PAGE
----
and Housing
2
  www.cascall.org/canpasqual/texts/squatting.html, A Short Explanation About Squatting in
Barcelona
3
  www.http://www.indymedia.org.uk/en/, Squat "Gazpacho"
Aim
1.To explore issues facing Barcelona‟s displaced youth and the nature of self-help
architectural solutions developed, looking specifically at:
             -the use of borrowed/recycled space and materials and their role in housing the
             displaced.
             -the integration, interaction and role of these social housing alternatives within the
             surrounding urban fabric.

2.To investigate alternative materials and technologies for sustainable building, servicing of
buildings and clean energy sources that are both user friendly and cost-effective.

3.To analyse the implications of the above findings to the provision of affordable housing and
inclusive city development in Barcelona and in Sydney. Explore implications of the self-help
approach to the practice of architecture and its relevance to a greater humanity.


Methodology
The Forums:
Attend Forum Barcelona 2004 to gain an understanding of core themes: Cultural Diversity,
Sustainable Development and Conditions for Peace. Attend Arquitectura 3000 to gain
understanding of core themes: Mind, Land and Social.

Attend lectures, workshops and exhibits of relevance to:
        -cultural diversity and understanding, global homelessness and grassroots/self-help
        housing movements.

        -sustainable technologies and practices, particularly exploring their application to self-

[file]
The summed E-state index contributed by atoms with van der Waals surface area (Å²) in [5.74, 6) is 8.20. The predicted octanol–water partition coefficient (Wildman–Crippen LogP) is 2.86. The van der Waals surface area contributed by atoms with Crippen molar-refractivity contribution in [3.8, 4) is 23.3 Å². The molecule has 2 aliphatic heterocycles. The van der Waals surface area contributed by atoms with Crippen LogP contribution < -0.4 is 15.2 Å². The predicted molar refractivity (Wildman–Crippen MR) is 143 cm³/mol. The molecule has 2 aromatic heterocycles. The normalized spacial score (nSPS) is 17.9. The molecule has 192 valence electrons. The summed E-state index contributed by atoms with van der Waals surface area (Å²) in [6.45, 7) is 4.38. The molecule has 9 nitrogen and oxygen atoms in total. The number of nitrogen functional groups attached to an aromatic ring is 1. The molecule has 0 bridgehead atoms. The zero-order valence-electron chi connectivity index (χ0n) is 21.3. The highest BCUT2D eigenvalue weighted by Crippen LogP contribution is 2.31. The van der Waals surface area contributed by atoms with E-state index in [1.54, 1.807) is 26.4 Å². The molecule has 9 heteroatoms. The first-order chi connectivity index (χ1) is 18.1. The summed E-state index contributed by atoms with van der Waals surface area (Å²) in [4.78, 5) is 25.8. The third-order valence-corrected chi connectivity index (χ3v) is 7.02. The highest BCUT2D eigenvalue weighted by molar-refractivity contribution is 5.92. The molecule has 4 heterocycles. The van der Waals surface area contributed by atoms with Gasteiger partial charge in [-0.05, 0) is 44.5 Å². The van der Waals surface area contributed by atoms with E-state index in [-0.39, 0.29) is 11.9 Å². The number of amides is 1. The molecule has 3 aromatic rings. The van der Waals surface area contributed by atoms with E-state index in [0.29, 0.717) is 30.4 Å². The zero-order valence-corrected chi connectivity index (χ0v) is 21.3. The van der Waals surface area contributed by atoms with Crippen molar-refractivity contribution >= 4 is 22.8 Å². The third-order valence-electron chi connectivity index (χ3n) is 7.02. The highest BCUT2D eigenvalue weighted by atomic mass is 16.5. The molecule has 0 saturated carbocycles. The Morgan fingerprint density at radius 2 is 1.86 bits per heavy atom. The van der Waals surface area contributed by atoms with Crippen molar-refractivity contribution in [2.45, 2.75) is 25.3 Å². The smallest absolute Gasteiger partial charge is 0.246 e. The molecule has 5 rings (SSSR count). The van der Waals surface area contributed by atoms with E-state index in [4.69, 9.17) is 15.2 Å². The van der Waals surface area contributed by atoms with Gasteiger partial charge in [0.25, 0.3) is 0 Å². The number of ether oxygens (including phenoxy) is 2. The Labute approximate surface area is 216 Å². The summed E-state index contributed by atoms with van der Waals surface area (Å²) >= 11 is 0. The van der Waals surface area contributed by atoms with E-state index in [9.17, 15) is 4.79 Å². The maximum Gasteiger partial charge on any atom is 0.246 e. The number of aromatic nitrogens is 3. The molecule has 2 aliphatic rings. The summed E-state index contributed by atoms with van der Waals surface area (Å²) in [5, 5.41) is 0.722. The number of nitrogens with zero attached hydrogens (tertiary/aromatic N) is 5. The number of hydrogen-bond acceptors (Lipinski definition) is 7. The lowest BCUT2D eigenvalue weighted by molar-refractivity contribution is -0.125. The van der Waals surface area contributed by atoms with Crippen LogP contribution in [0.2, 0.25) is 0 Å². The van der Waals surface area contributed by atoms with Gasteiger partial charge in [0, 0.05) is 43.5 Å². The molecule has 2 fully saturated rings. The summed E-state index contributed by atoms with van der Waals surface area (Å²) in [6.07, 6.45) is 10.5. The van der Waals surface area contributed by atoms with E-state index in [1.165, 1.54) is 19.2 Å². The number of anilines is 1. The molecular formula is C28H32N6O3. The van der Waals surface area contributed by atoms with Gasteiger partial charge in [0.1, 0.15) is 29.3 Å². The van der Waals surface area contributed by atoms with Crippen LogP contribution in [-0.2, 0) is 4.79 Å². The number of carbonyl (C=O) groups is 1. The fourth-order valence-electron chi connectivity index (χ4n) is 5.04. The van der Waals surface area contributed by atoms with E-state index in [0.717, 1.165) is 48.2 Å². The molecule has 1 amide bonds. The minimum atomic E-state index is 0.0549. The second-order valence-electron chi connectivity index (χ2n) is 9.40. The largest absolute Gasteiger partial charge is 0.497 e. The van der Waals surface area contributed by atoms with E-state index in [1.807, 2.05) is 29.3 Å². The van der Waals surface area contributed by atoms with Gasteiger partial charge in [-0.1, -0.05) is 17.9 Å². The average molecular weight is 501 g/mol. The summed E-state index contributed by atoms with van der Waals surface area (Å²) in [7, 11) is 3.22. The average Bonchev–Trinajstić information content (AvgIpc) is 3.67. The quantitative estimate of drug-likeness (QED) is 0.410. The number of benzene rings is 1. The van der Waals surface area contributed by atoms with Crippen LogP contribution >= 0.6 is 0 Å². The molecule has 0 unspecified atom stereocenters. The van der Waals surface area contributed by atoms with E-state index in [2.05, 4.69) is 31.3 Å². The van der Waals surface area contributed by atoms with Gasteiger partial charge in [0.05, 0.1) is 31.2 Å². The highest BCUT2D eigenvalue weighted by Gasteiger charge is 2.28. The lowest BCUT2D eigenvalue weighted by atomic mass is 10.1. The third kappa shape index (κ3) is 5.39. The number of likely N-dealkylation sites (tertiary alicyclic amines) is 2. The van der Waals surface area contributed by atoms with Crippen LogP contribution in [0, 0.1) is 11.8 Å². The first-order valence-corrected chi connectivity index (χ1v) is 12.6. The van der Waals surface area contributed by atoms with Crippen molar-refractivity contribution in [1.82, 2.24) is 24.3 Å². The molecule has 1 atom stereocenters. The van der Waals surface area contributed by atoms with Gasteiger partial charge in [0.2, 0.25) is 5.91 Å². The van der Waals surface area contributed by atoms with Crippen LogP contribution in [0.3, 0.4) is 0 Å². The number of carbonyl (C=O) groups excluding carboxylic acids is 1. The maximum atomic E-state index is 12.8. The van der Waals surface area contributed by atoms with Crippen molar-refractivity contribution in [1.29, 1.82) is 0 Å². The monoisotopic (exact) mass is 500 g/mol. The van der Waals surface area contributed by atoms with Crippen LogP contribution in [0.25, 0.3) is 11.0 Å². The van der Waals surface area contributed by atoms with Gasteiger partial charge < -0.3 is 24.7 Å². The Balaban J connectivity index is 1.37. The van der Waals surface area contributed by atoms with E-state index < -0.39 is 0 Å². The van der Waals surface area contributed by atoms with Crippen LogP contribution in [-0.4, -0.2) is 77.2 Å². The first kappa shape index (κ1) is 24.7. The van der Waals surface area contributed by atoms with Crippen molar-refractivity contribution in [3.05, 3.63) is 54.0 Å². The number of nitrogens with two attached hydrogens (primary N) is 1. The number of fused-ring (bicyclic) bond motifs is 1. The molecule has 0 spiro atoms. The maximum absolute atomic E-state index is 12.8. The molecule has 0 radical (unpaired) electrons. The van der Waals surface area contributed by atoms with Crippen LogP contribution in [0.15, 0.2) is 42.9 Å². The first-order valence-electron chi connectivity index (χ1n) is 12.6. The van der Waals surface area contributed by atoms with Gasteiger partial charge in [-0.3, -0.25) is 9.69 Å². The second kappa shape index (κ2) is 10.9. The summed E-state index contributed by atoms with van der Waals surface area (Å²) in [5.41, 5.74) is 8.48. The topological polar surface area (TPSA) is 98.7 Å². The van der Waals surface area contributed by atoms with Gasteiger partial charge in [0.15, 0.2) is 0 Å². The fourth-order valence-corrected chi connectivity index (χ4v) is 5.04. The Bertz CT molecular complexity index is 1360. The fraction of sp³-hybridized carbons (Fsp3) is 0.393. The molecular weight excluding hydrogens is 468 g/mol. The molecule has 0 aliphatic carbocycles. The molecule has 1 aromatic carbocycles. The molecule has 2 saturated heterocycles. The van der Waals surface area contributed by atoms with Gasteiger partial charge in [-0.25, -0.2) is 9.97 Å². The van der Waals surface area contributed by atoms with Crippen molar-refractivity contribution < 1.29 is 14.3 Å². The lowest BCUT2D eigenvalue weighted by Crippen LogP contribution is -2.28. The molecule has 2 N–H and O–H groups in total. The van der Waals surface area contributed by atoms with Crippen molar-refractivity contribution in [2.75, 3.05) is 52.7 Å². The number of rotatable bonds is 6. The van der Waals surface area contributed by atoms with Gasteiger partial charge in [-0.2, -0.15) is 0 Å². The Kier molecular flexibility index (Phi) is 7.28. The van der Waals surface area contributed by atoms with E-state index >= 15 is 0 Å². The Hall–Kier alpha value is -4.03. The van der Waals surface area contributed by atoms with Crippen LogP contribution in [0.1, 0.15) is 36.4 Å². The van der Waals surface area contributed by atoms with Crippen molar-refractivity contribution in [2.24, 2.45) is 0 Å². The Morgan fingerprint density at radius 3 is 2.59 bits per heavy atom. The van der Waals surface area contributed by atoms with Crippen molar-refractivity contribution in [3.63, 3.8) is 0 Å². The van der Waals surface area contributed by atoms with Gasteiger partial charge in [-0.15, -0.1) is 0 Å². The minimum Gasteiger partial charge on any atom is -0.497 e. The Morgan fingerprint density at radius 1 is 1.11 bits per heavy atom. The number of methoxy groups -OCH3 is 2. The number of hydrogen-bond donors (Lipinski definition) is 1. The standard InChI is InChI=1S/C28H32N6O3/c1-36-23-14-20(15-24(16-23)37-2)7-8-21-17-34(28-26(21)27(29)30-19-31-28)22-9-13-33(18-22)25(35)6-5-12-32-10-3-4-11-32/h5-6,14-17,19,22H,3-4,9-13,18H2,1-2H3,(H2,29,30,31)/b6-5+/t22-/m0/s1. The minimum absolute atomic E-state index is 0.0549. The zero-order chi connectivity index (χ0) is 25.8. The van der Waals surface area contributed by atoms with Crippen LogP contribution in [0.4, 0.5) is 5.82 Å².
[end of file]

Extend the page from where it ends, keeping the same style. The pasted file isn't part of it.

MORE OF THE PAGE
help architecture. Examine the infrastructure of the Forum and sustainable practices
        utilised within the operations of the event and on adjacent lands dubbed the “City
        Metabolism”. Particularly examine: energy generation and conservation, waste
        reduction/recycling, renewable material utilisation and the nearby photovoltaic
        module.

The City:
Investigate physical, social and cultural aspects of social centres, communes and co-
operatives potentially including but not limited to:
        -Okupat Torreblanca St.Cugat: urban social centre.
        -Can Pasqual Les Planes de Vallvidrera: self-sufficient commune.
        -Tekno Circus Barcelona: informal power-plant adaptation to community use.
        -Cine Princesa + Gazpacho: prominent evicted urban squats.

Observe public spaces that people have informally personalised to alter use and character;
whether temporary or permanent.

Documentation:
Document Forum and City investigations in the form of sketches notes and photograph‟s
(where permitted). Undertake informal interviews where appropriate.

Programme:
Week one: Initial explorations: walk around city, inhabit various public squares, meet contacts
from case studies and attend relevant Forum events.
Week Two: In-depth explorations: explore case studies in-depth and analyse Forum and City
sustainable practices, attend relevant Forum events.